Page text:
Education Cabinet Secretary, George Magoha, on Monday, March 28, released the Kenya Certificate of Primary Education (KCPE) at Mtihani House in Nairobi.
During the press briefing, Magoha noted that the overall performance in 2021 dipped compared to that of 2020. This year's exam saw the best candidate score 428 marks out of the possible 500.
The CS further noted that there were minimal cases of exam malpractices compared to the previous years, adding that his Ministry is working to ensure these cases are completely eliminated.
Magoha stated that the container-system used for the storage of examination papers has ended the leakage.
"The container system, which we picked from Uganda, is very water tight. It has proven to be the best and there are no exam leakages any longer," stated Magoha, who warned rogue individuals against trying to leak the exams.
"If you think you are clever, I dare you to go on and lie that you can leak the exams. We will deal with you. And for schools that will be caught cheating, we will punish the schools, the teachers, the children and the parents."
On the implementation of the Competency Based Curriculum (CBC), Magoha noted that the government was on course and that it had already constructed 6,000 classrooms to cater for the Junior Secondary School.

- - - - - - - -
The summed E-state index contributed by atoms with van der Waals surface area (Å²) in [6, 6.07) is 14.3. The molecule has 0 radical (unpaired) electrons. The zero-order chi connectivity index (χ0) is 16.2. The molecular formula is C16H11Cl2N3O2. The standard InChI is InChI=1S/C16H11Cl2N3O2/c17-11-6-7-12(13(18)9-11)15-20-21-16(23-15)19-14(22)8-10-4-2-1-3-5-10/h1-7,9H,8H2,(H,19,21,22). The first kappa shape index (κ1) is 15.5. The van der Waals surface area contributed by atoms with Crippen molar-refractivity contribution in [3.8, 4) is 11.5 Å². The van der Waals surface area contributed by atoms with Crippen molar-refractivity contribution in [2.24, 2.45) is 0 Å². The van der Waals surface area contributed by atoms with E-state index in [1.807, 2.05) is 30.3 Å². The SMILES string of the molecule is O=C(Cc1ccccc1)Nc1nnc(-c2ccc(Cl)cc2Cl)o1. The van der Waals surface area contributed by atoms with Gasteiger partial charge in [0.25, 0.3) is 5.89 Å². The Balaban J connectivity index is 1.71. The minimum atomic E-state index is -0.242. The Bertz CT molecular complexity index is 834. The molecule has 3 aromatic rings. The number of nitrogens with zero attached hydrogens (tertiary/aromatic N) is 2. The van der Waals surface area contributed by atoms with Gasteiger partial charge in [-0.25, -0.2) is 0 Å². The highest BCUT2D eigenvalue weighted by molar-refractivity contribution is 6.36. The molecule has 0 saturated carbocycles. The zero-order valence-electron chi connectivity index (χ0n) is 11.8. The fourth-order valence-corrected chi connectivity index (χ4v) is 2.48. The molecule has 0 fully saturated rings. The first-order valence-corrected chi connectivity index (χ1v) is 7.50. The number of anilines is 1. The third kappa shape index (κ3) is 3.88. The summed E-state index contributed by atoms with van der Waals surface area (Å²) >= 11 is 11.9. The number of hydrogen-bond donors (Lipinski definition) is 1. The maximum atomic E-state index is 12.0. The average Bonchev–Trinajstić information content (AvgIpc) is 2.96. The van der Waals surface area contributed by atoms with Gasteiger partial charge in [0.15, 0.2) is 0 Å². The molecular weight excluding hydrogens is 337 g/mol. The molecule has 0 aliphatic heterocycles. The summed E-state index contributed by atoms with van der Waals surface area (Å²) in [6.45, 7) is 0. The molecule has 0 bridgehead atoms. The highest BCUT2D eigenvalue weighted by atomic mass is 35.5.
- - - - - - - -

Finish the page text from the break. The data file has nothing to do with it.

In his address, the Kenya National Examinations Council (KNEC) chairperson, John Onsati, noted that the internal process of examination administration, the body delivered to the international standards to ensure that no learners were disadvantaged.
He added that the integrity of the examinations was made a reality by the collaboration between the Ministries of Education, Interior and Information Communication Technology (ICT).
1,225,507 candidates sat the 2021 KCPE exam between Monday, March 7, and Thursday, March 10. This number reflected a 2.83 per cent increase as opposed to the 1,191,752 candidates who sat for the exam in 2020.
The candidates will be set to join 10,359 public schools as the government moves to enforce its 100 per cent transition to secondary schools.
In the current academic year, the Ministry of Education released a unique calendar that comprised five national examinations in a bid to regain the lost time owing to the pandemic. In 2020, students across the country stayed out of school for nine months.
The calendar posed a challenge to the education stakeholders, with teachers being forced to move with speed and complete the syllabus within the stipulated time.
Magoha had promised candidates that the national examinations would be marked with a human face as they factored in the nine-month hiatus.